The secrets of Rook are beginning to pour out as the Generation Zero begin a mission to go deeper than they ever anticipated. How does it go? Let’s find out.
Written by Fred Van Lente
Illustrated by Diego Bernard & Javier Pulido
ALL NEW ARC! ALL-NEW JUMPING-ON POINT! Fight your way through the “HEROSCAPE”! Generation Zero managed to survive their first mission, and now duty has called on them to venture deep inside a perilous dimension only known as the Heroscape to see the world through a new set of eyes! They’ll discover their friends’ biggest secrets, their enemies’ darkest fears, and their town’s sinister connection to this imagination-fueled reality. But just because the Heroscape is imaginary, doesn’t mean it can’t kill you? And, from anime-inflected zombie hordes to psychedelic sci-fi warriors, all of Rook, Michigan’s most deeply buried fantasies are about to come roaring out of your daydreams! Dream big because New York Times best-selling writer Fred Van Lente (IVAR, TIMEWALKER) and acclaimed artists Javier Pulido (Daredevil) and Diego Bernard (X-O MANOWAR) are gearing up for a brand-new jumping-on point that’s going to send Valiant’s temperamental teenage time-bombs blasting out of the suburbs and into their most grisly adventure yet!
With the revelations of the previous issue, the remaining members of Generation Zero regroup as the forces that are behind the weird ongoings in Rook also make their own moves to contain the situation. We are introduced to Rook’s leader, Jason Poole, and see how he is connected to Keisha’s father, Sheriff Thomas. We also see the kids at their most vulnerable, in particular James being separated from his psionically-linked sister.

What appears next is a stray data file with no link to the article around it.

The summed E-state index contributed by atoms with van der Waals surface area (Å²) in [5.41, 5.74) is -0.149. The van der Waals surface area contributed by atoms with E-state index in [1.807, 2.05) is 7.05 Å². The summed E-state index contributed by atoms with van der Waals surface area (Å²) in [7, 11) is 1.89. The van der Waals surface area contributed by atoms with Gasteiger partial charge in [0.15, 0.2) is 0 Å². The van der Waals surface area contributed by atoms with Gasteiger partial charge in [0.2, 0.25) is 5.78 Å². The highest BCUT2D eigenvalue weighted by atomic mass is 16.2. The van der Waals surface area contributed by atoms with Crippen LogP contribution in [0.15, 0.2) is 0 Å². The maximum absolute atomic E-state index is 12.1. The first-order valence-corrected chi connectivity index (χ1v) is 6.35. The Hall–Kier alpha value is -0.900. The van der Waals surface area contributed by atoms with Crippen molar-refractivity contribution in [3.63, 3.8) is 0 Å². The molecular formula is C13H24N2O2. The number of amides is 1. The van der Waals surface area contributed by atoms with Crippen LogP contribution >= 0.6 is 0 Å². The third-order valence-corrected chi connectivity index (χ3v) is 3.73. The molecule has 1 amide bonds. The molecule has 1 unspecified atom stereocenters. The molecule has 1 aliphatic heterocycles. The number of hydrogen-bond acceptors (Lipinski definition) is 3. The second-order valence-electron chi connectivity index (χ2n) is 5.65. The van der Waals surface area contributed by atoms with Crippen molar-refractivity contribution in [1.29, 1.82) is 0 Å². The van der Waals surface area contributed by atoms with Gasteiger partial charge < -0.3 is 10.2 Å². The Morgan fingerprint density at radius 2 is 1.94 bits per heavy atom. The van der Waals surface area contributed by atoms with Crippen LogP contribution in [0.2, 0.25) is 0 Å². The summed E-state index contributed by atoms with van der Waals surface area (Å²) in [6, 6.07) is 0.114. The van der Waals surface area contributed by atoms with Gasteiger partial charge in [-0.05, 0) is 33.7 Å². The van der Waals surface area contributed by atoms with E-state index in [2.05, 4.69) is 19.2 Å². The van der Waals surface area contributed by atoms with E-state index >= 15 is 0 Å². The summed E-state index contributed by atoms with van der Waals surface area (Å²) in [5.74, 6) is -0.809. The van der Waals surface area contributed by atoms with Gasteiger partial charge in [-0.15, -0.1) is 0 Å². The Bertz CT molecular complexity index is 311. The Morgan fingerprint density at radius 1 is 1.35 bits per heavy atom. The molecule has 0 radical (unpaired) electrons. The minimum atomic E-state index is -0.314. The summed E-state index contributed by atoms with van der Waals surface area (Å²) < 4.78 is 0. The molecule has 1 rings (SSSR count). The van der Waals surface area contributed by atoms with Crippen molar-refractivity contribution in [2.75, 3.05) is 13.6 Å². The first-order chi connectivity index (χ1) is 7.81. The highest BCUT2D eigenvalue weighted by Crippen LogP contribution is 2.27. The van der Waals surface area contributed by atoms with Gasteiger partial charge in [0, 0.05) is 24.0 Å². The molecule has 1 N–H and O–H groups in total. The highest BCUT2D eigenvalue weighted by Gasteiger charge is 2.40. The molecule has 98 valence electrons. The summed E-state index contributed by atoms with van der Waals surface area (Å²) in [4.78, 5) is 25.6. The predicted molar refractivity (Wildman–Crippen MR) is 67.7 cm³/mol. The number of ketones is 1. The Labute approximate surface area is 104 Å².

Valiant does a good job of providing jumping-on points for new arcs in the series, but I have to be honest, this doesn’t really feel like one. It wants to, but it does throw so much at the reader, so much information about Rook, about the kids, e.t.c. but a lot of it is nothing without the context of the previous five issues. Sure, we are told about James’ sister, but we don’t see her here. Sure, we are told that Keisha gets the idea to put sheets on the corners of the room from her kidnapped brother, Kwame, but the last several issues was setting that all up. So, in honesty, I would not start here. This is a book that is so dependent on building on itself (not that I’m complaining about that) the notion of “Jumping-On Point!!” feels very quaint.
With that out of the way, this was a real good issue. I think -over the last six issues- I really need to come to appreciate the small moments of this book. The overlying plot, a town with a dark secret, is well-treaded ground. Whether it’s the subtle back-and-forth between Poole and Sheriff Thomas, or to the more emotional with Cronus’ dry, yet also bitter and sad reaction after realizing they could use the unconscious Animalia’s mind to enter the Heroscape or even Cronus trying to comfort the distraught James, even with all that military programing making it difficult.